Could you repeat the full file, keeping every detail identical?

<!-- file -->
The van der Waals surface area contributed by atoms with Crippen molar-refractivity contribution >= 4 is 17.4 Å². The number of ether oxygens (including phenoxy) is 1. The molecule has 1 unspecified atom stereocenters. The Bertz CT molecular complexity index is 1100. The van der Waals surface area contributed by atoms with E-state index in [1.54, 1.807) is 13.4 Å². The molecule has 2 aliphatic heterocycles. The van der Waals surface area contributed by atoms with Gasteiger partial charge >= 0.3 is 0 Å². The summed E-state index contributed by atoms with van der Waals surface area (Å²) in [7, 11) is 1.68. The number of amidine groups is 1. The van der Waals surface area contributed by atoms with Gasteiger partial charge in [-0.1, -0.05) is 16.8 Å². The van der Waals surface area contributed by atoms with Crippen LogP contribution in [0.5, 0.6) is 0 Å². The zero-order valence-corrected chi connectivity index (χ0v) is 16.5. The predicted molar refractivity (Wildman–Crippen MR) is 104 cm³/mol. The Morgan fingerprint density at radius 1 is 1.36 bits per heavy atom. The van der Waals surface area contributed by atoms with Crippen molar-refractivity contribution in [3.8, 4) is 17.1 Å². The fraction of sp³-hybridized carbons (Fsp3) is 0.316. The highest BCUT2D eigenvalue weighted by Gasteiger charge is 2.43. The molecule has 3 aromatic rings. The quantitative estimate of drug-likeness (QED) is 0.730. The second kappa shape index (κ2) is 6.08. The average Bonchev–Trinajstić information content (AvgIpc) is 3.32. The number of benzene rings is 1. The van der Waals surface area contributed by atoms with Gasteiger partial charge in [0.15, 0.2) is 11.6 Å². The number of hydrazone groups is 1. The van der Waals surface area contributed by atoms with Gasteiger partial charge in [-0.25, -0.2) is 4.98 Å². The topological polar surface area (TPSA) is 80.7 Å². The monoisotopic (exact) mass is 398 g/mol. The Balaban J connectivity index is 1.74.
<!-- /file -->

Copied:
The van der Waals surface area contributed by atoms with Crippen molar-refractivity contribution >= 4 is 17.4 Å². The number of ether oxygens (including phenoxy) is 1. The molecule has 1 unspecified atom stereocenters. The Bertz CT molecular complexity index is 1100. The van der Waals surface area contributed by atoms with E-state index in [1.54, 1.807) is 13.4 Å². The molecule has 2 aliphatic heterocycles. The van der Waals surface area contributed by atoms with Gasteiger partial charge >= 0.3 is 0 Å². The summed E-state index contributed by atoms with van der Waals surface area (Å²) in [7, 11) is 1.68. The number of amidine groups is 1. The van der Waals surface area contributed by atoms with Gasteiger partial charge in [-0.1, -0.05) is 16.8 Å². The van der Waals surface area contributed by atoms with Crippen LogP contribution in [0.5, 0.6) is 0 Å². The zero-order valence-corrected chi connectivity index (χ0v) is 16.5. The predicted molar refractivity (Wildman–Crippen MR) is 104 cm³/mol. The Morgan fingerprint density at radius 1 is 1.36 bits per heavy atom. The van der Waals surface area contributed by atoms with Crippen molar-refractivity contribution in [3.8, 4) is 17.1 Å². The fraction of sp³-hybridized carbons (Fsp3) is 0.316. The highest BCUT2D eigenvalue weighted by Gasteiger charge is 2.43. The molecule has 3 aromatic rings. The quantitative estimate of drug-likeness (QED) is 0.730. The second kappa shape index (κ2) is 6.08. The average Bonchev–Trinajstić information content (AvgIpc) is 3.32. The number of benzene rings is 1. The van der Waals surface area contributed by atoms with Gasteiger partial charge in [0.15, 0.2) is 11.6 Å². The number of hydrazone groups is 1. The van der Waals surface area contributed by atoms with Gasteiger partial charge in [-0.25, -0.2) is 4.98 Å². The topological polar surface area (TPSA) is 80.7 Å². The monoisotopic (exact) mass is 398 g/mol. The Balaban J connectivity index is 1.74.